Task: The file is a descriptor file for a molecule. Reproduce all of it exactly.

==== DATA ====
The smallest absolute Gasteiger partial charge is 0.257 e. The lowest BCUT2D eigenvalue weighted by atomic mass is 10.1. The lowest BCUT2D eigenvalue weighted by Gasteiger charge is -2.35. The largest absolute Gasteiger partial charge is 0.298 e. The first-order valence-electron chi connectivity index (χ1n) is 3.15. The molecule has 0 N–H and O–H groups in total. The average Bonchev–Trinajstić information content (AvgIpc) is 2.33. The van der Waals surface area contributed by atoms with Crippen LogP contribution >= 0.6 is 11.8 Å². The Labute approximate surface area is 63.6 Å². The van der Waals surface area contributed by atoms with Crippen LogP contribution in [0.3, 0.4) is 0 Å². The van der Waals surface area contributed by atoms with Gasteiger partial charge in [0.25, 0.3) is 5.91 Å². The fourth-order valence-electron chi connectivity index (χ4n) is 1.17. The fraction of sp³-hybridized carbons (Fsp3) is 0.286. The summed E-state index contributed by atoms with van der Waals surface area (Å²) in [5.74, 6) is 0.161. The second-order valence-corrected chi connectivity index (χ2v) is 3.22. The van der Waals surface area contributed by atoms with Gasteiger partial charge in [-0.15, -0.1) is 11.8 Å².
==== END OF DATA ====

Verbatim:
The smallest absolute Gasteiger partial charge is 0.257 e. The lowest BCUT2D eigenvalue weighted by atomic mass is 10.1. The lowest BCUT2D eigenvalue weighted by Gasteiger charge is -2.35. The largest absolute Gasteiger partial charge is 0.298 e. The first-order valence-electron chi connectivity index (χ1n) is 3.15. The molecule has 0 N–H and O–H groups in total. The average Bonchev–Trinajstić information content (AvgIpc) is 2.33. The van der Waals surface area contributed by atoms with Crippen LogP contribution >= 0.6 is 11.8 Å². The Labute approximate surface area is 63.6 Å². The van der Waals surface area contributed by atoms with Crippen LogP contribution in [0.3, 0.4) is 0 Å². The van der Waals surface area contributed by atoms with Gasteiger partial charge in [0.25, 0.3) is 5.91 Å². The fourth-order valence-electron chi connectivity index (χ4n) is 1.17. The fraction of sp³-hybridized carbons (Fsp3) is 0.286. The summed E-state index contributed by atoms with van der Waals surface area (Å²) in [5.74, 6) is 0.161. The second-order valence-corrected chi connectivity index (χ2v) is 3.22. The van der Waals surface area contributed by atoms with Gasteiger partial charge in [-0.15, -0.1) is 11.8 Å².